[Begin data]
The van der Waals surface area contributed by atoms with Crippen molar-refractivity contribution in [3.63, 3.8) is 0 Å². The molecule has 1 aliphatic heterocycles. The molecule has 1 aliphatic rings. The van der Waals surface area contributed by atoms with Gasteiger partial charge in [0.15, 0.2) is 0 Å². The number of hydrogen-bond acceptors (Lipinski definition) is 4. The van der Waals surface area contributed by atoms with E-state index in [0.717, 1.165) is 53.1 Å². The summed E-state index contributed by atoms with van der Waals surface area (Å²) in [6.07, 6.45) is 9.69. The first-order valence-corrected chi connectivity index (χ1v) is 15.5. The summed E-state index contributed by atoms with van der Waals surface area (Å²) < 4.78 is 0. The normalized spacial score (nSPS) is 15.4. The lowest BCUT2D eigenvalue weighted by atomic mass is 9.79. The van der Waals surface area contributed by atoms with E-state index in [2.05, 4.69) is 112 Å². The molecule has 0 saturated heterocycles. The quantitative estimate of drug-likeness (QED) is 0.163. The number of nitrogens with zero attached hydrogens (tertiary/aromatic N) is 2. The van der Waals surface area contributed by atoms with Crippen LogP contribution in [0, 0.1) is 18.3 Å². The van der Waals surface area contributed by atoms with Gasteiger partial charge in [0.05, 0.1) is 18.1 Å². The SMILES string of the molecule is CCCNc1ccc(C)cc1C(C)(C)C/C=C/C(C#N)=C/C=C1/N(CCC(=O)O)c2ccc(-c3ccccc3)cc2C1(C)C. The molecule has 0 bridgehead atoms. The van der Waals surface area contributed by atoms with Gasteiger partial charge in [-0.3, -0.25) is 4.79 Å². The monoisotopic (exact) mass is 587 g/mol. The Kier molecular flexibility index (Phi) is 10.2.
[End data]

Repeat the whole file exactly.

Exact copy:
The van der Waals surface area contributed by atoms with Crippen molar-refractivity contribution in [3.63, 3.8) is 0 Å². The molecule has 1 aliphatic heterocycles. The molecule has 1 aliphatic rings. The van der Waals surface area contributed by atoms with Gasteiger partial charge in [0.15, 0.2) is 0 Å². The number of hydrogen-bond acceptors (Lipinski definition) is 4. The van der Waals surface area contributed by atoms with E-state index in [0.717, 1.165) is 53.1 Å². The summed E-state index contributed by atoms with van der Waals surface area (Å²) in [6.07, 6.45) is 9.69. The first-order valence-corrected chi connectivity index (χ1v) is 15.5. The summed E-state index contributed by atoms with van der Waals surface area (Å²) < 4.78 is 0. The normalized spacial score (nSPS) is 15.4. The lowest BCUT2D eigenvalue weighted by atomic mass is 9.79. The van der Waals surface area contributed by atoms with E-state index in [2.05, 4.69) is 112 Å². The molecule has 0 saturated heterocycles. The quantitative estimate of drug-likeness (QED) is 0.163. The number of nitrogens with zero attached hydrogens (tertiary/aromatic N) is 2. The van der Waals surface area contributed by atoms with Crippen LogP contribution in [0, 0.1) is 18.3 Å². The van der Waals surface area contributed by atoms with Gasteiger partial charge in [0.05, 0.1) is 18.1 Å². The SMILES string of the molecule is CCCNc1ccc(C)cc1C(C)(C)C/C=C/C(C#N)=C/C=C1/N(CCC(=O)O)c2ccc(-c3ccccc3)cc2C1(C)C. The molecule has 0 bridgehead atoms. The van der Waals surface area contributed by atoms with Gasteiger partial charge in [-0.3, -0.25) is 4.79 Å². The monoisotopic (exact) mass is 587 g/mol. The Kier molecular flexibility index (Phi) is 10.2.